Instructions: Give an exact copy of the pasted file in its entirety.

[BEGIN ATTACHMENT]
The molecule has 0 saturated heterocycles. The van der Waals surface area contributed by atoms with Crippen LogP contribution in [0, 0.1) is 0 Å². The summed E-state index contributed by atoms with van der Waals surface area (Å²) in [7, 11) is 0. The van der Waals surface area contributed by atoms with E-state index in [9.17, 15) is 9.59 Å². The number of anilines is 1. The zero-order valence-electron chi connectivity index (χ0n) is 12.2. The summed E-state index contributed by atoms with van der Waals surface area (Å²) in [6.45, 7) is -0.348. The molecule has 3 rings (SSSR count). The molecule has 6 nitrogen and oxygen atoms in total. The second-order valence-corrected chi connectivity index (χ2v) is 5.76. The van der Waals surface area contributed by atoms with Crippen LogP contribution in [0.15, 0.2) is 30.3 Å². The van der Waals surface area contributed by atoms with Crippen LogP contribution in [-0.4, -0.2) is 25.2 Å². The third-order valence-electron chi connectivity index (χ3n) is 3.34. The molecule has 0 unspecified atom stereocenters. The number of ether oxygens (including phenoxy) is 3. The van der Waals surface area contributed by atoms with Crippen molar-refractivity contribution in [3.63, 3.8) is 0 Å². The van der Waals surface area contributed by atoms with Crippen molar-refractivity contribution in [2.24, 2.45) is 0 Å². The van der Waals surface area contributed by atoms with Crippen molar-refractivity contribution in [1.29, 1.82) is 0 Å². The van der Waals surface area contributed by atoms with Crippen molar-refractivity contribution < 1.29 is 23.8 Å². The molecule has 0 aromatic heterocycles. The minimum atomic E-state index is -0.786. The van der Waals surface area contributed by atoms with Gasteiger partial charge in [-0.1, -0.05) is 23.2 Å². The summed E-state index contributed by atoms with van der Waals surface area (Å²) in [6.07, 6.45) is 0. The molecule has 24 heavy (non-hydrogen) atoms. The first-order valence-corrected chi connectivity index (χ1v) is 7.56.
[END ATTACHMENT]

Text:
The molecule has 0 saturated heterocycles. The van der Waals surface area contributed by atoms with Crippen LogP contribution in [0, 0.1) is 0 Å². The summed E-state index contributed by atoms with van der Waals surface area (Å²) in [7, 11) is 0. The van der Waals surface area contributed by atoms with E-state index in [9.17, 15) is 9.59 Å². The number of anilines is 1. The zero-order valence-electron chi connectivity index (χ0n) is 12.2. The summed E-state index contributed by atoms with van der Waals surface area (Å²) in [6.45, 7) is -0.348. The molecule has 3 rings (SSSR count). The molecule has 6 nitrogen and oxygen atoms in total. The second-order valence-corrected chi connectivity index (χ2v) is 5.76. The van der Waals surface area contributed by atoms with Crippen LogP contribution in [0.15, 0.2) is 30.3 Å². The van der Waals surface area contributed by atoms with Crippen LogP contribution in [-0.4, -0.2) is 25.2 Å². The third-order valence-electron chi connectivity index (χ3n) is 3.34. The molecule has 0 unspecified atom stereocenters. The number of ether oxygens (including phenoxy) is 3. The van der Waals surface area contributed by atoms with Crippen molar-refractivity contribution in [3.63, 3.8) is 0 Å². The van der Waals surface area contributed by atoms with Crippen molar-refractivity contribution in [2.24, 2.45) is 0 Å². The van der Waals surface area contributed by atoms with Crippen molar-refractivity contribution in [1.29, 1.82) is 0 Å². The van der Waals surface area contributed by atoms with Crippen molar-refractivity contribution < 1.29 is 23.8 Å². The molecule has 0 aromatic heterocycles. The minimum atomic E-state index is -0.786. The van der Waals surface area contributed by atoms with Gasteiger partial charge in [-0.1, -0.05) is 23.2 Å². The summed E-state index contributed by atoms with van der Waals surface area (Å²) in [6.07, 6.45) is 0. The molecule has 24 heavy (non-hydrogen) atoms. The first-order valence-corrected chi connectivity index (χ1v) is 7.56.